I am going to give getting it running a shot, and hopefullly come across a good engine to rebuild while I still ride the original out. Then I could continually cycle one out for the other. I'm sure you can attest, gregster, judging by your engine installation, that the XL600R engine must be taken out to do the top end, as ere109 warned may have been the case, whereas the XR600R does not - have we come to a concensus on that?

Once you've got all the peripheral stuff removed,
the engine isn't that bad to take out and put back in.
I've had mine out and back in 3 times now because of my own stupidness.
You'll learn the trick to sliding in, without even scuffing the paint,
though it may seem like a pain in the but at first.

Zombie_Stomp 06-26-2007 12:14 AM

Is it true what the honda book says, you need a jack under the engine to maneuver the engine out? Or will a milk crate under the frame to hold the bike level suffice? I'm also wondering how heavy the engine is by itself and if I'll be able to do it alone. Thanks. And I hope you get yours running really soon, gregster. I will feel victorious since I've been reading and watching the thread intently.
Z

ere109 06-26-2007 08:43 AM

I lifted my engine out and put it back in by myself. That may not be the ideal way to do it, though. There were a few scuffs when I was done. The thing probably weighs 90 pounds.

Gregster 06-26-2007 10:12 AM

Quote:

Originally Posted by Zombie_Stomp
Is it true what the honda book says, you need a jack under the engine to maneuver the engine out? Or will a milk crate under the frame to hold the bike level suffice? I'm also wondering how heavy the engine is by itself and if I'll be able to do it alone. Thanks. And I hope you get yours running really soon, gregster. I will feel victorious since I've been reading and watching the thread intently.
Z

Naw, you don't need a jack.
Put your frame on a strong box or a milk crate (you may need a piece of 3/4" plywood if you're using a milk crate because the milk crates aren't quite tall enough). Just make sure the bike will sit still and not fall over.
Remove all the peripheral stuff.
Then take the 5 mounting bolts out, remove the rear, front, and head brackets,
The engine will just sit where its suposed to be in the frame.
Stand on the right side of the bike facing the rear.
Reach over the frame with your right arm and grab hold of the head or what ever you feel comfy with, and grab hold of the stator cover with your left.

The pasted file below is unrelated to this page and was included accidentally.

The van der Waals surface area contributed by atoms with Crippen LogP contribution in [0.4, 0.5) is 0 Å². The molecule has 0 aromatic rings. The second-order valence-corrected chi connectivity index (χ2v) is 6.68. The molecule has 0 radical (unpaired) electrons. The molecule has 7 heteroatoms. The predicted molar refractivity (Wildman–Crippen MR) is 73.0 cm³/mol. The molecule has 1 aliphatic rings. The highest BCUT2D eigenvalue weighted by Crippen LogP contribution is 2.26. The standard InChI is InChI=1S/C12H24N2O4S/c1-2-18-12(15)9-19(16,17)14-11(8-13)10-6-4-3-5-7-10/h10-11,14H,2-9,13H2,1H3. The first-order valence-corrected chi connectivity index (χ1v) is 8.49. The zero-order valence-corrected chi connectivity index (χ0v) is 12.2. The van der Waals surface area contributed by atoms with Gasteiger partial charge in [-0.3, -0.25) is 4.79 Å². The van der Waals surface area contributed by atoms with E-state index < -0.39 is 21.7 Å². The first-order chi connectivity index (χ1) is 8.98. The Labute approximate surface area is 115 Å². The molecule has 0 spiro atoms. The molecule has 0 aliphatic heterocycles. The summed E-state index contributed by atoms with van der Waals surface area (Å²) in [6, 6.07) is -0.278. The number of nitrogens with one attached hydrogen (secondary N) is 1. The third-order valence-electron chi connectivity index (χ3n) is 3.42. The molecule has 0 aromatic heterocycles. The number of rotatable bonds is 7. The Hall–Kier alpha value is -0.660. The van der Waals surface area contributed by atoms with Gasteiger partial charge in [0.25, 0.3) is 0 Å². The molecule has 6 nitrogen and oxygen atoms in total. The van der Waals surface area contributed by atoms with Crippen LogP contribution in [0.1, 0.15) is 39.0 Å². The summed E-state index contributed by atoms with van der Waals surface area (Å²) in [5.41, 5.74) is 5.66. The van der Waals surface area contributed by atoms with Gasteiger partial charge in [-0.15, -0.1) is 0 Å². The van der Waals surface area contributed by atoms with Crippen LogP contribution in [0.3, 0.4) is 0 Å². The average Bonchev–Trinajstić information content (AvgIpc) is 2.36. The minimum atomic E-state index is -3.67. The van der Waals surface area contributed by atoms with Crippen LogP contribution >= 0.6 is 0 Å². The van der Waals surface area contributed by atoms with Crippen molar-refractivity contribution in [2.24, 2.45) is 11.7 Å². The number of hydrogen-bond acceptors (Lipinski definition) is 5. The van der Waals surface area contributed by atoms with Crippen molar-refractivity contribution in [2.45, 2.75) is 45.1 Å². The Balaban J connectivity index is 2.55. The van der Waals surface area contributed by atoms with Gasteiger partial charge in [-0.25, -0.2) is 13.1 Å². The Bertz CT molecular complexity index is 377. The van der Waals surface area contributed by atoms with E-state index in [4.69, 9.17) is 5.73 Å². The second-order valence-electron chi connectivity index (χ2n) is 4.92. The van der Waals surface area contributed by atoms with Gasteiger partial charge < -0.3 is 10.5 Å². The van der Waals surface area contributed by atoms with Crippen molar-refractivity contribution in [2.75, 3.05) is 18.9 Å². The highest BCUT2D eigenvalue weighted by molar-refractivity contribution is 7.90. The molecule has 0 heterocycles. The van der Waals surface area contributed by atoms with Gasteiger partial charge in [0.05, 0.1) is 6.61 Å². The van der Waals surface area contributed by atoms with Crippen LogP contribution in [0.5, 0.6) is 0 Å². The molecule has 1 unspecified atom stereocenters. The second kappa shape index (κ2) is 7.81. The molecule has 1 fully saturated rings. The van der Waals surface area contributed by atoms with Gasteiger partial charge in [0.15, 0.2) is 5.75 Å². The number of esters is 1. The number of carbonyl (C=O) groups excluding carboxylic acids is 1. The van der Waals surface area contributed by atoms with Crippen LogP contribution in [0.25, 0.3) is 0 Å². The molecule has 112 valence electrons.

Rock the engine back and forth a tiny bit to see where it wants to go.
It moves one way or the other to clear the brackets.
You need to move the engine forward about 1/2 or 3/4 inch to clear the rear lower bracket (it is fixed).
Then I think you tip the head out towards the right side (towards you).
There may be a tiny bit more rocking involved.
Find a position where the engine will rest while you move your right hand back over to the right side.
Lift her out.

You may want to place a rag over the lower frame tubes or tape them with electrical tape if you are worried about scratches.
Watch for the stator and pulse generator wires if you have not removed them already.
Go slow, don't be rushed, and plan your moves before you make them.
Have a second strong box or milk crate right beside the bike so that you can place the engine on it when it is free from the frame.
***Watch your fingers so that they don't get pinched between the frame and engine***
***And for God's sakes watch your back !!! These engines do weigh upwards of 100 pounds, so if you can't remember what it feels like to dead lift 100 lbs, you'll soon find out.***

Zombie_Stomp 06-26-2007 11:01 AM

1 Attachment(s)
I will surely remember this for future reference. Right now I'm still hanging on to the idea of getting it running without rebuilds- I got the carbs out and cleaning them and shimming the primary needle jet is underway.

Zombie_Stomp 06-26-2007 11:06 AM

1 Attachment(s)
Carb:

ere109 06-26-2007 03:56 PM

Yeah, it'll just start like magic with some new gas, oil, and a carb clean. Maybe a new plug wouldn't hurt.